Not everyone is a good candidate for a Professional Employer Organization (PEO)—at least not in our world. Your workforce is the heart and soul of your company. Along with management of this all-important resource, empowering your people is critical. When employees maximize their potential, their companies can in turn maximize profitability. Turning potential into performance should be a company’s top-line focus, and a PEO’s primary deliverable.
If this hits you where you live, check out the following checklist that defines the “PEO prime directives” on behalf of client companies:
1. Inspires and informs leaders to create a truly people-centric culture. For people thinking about it, it’s a want. For people who get it, it’s a need. Investing in your workforce requires a major investment and willingness to chart, then stay the course. That course includes consistent education, a commitment to training and offering benefits that will attract and retain the best people.
Besides benefits themselves, offering a variety of options and levels in such areas as a 401K is in itself a benefit. This is particularly true for companies with fewer than 10 employees, which may not be able to compete on salary. Robust benefits can make the difference.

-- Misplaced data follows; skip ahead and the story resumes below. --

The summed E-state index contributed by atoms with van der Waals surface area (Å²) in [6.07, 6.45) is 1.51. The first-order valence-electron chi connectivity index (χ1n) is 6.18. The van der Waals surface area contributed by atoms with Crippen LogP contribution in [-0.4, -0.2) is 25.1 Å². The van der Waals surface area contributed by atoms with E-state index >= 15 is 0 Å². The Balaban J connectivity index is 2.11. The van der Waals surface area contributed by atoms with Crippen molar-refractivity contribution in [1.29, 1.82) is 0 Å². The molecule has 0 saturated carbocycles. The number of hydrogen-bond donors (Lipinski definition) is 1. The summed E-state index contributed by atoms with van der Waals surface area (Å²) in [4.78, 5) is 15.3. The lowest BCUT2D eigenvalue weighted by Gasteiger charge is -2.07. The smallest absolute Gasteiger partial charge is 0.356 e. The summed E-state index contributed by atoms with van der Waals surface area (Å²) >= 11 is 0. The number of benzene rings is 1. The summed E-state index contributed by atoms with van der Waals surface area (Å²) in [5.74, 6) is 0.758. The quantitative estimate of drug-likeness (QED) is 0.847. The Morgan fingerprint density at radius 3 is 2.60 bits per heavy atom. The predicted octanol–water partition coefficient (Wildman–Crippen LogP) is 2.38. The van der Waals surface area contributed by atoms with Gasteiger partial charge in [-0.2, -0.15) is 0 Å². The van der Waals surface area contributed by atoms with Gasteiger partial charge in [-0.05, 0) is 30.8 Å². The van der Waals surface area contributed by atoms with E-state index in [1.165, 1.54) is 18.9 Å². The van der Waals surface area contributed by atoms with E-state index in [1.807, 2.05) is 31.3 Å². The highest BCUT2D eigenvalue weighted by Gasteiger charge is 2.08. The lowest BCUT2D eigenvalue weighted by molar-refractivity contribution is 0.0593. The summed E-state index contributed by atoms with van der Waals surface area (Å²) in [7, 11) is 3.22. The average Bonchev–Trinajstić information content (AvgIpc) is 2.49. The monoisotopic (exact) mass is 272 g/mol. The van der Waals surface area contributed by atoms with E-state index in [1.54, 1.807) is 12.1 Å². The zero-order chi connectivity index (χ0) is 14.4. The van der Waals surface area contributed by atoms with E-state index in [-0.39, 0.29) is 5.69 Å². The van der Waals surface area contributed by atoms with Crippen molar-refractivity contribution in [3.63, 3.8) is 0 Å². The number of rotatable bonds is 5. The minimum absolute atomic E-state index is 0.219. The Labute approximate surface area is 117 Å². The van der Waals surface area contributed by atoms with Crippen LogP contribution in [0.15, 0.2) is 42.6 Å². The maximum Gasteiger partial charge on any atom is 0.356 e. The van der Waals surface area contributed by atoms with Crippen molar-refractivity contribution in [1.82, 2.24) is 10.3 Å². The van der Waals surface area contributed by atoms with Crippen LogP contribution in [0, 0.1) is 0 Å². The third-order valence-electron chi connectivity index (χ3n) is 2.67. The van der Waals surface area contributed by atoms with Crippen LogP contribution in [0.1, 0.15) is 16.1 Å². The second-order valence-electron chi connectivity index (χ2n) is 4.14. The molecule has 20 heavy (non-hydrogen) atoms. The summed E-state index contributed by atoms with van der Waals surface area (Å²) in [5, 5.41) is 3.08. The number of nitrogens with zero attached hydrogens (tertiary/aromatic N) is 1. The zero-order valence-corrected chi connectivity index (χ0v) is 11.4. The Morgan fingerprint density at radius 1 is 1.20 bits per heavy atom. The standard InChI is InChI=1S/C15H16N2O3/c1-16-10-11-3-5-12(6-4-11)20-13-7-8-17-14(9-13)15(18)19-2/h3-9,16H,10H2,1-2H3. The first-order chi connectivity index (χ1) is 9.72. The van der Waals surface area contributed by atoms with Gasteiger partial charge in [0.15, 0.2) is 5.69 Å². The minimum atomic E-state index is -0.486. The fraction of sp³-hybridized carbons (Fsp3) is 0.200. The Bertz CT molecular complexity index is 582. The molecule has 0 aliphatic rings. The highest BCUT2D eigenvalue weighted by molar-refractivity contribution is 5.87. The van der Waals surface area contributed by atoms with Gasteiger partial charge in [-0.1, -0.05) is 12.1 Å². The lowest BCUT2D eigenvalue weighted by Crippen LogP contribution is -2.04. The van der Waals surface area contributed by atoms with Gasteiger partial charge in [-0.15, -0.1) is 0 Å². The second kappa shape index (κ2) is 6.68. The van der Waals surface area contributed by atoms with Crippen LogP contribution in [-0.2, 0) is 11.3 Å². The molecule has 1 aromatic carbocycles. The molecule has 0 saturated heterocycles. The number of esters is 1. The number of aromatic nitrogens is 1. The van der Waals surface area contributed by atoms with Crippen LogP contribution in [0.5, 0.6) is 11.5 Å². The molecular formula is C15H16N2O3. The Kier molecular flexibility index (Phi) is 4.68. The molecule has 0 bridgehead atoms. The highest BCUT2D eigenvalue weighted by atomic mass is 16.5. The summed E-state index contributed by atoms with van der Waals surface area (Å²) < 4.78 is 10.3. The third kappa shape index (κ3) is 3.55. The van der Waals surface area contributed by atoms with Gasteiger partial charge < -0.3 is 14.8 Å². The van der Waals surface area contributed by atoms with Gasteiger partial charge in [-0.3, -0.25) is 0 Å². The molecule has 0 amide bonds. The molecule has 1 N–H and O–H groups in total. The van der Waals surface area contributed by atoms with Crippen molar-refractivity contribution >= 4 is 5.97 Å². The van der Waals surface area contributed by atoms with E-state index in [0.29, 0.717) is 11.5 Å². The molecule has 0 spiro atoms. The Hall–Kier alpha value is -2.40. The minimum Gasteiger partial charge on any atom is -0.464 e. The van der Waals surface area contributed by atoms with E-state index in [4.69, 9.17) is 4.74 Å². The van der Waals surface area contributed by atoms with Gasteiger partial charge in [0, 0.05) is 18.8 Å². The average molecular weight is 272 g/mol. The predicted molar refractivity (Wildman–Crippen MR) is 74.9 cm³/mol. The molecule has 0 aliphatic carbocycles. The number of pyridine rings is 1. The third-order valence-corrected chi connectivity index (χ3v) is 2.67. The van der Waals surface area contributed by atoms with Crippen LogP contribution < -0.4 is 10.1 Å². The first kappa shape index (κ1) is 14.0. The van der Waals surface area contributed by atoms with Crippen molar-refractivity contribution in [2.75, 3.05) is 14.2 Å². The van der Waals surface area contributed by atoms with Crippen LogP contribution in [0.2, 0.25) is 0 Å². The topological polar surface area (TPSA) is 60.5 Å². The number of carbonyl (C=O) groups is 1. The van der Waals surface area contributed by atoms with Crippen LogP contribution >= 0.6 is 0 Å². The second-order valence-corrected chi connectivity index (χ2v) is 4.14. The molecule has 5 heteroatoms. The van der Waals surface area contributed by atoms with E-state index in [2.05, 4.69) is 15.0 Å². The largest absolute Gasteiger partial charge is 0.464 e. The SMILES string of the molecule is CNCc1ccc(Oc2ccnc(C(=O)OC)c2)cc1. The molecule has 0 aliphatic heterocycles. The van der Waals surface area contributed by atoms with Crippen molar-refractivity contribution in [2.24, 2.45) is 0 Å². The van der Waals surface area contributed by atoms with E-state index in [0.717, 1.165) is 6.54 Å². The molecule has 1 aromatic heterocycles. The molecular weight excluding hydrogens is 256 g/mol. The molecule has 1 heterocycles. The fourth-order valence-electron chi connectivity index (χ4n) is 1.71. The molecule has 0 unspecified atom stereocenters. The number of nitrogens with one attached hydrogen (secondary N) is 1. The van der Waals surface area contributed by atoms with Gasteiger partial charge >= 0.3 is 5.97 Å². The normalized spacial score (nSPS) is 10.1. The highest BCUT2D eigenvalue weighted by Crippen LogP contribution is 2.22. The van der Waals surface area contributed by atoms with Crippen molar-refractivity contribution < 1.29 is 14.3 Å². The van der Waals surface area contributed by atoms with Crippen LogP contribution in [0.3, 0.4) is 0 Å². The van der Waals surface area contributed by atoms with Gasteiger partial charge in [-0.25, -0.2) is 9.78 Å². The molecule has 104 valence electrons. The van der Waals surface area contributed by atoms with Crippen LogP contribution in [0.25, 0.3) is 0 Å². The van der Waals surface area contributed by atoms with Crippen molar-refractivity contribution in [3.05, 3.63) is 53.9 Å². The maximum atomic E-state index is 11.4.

2. Ensures best practices for complete compliance, and liability/lawsuit avoidance. PEOs are not created equal. There are many service levels, philosophies, practices and acceptable performance criteria.
Especially critical is ability to protect the client company from employee challenges and issues, and comply with all requirements in areas ranging from HR to taxes. Knowledge of and compliance with the often vast landscape of rules and regulations dictated by federal, state and local authorities can be mind-boggling.
As anyone who’s had to deal with an alleged infraction will attest, an ounce of prevention is worth many, many pounds of cure. Long, drawn-out battles can be highly costly, disruptive and potentially catastrophic to a company’s reputation.
Whether the PEO directly handles these areas, or works in tandem with the company as an advisor, this is the area where most companies get into trouble. For example, even when an employee is showing up drunk every day, there are specific guidelines and practices that must be followed to ensure that the employee doesn’t come back and file a claim against the company.
Companies with entrepreneurial mindsets, in particular, can be the worst offenders because of freewheeling management styles and dislike of bureaucracy. It’s important to remember that agencies overseeing workplace practices and reporting are generally incentivized to find problems—which increases the likelihood of being dinged on even minor issues. Ironically, entrepreneurial dislike of bureaucracy can wind up creating a substantial amount of red tape to resolve an issue.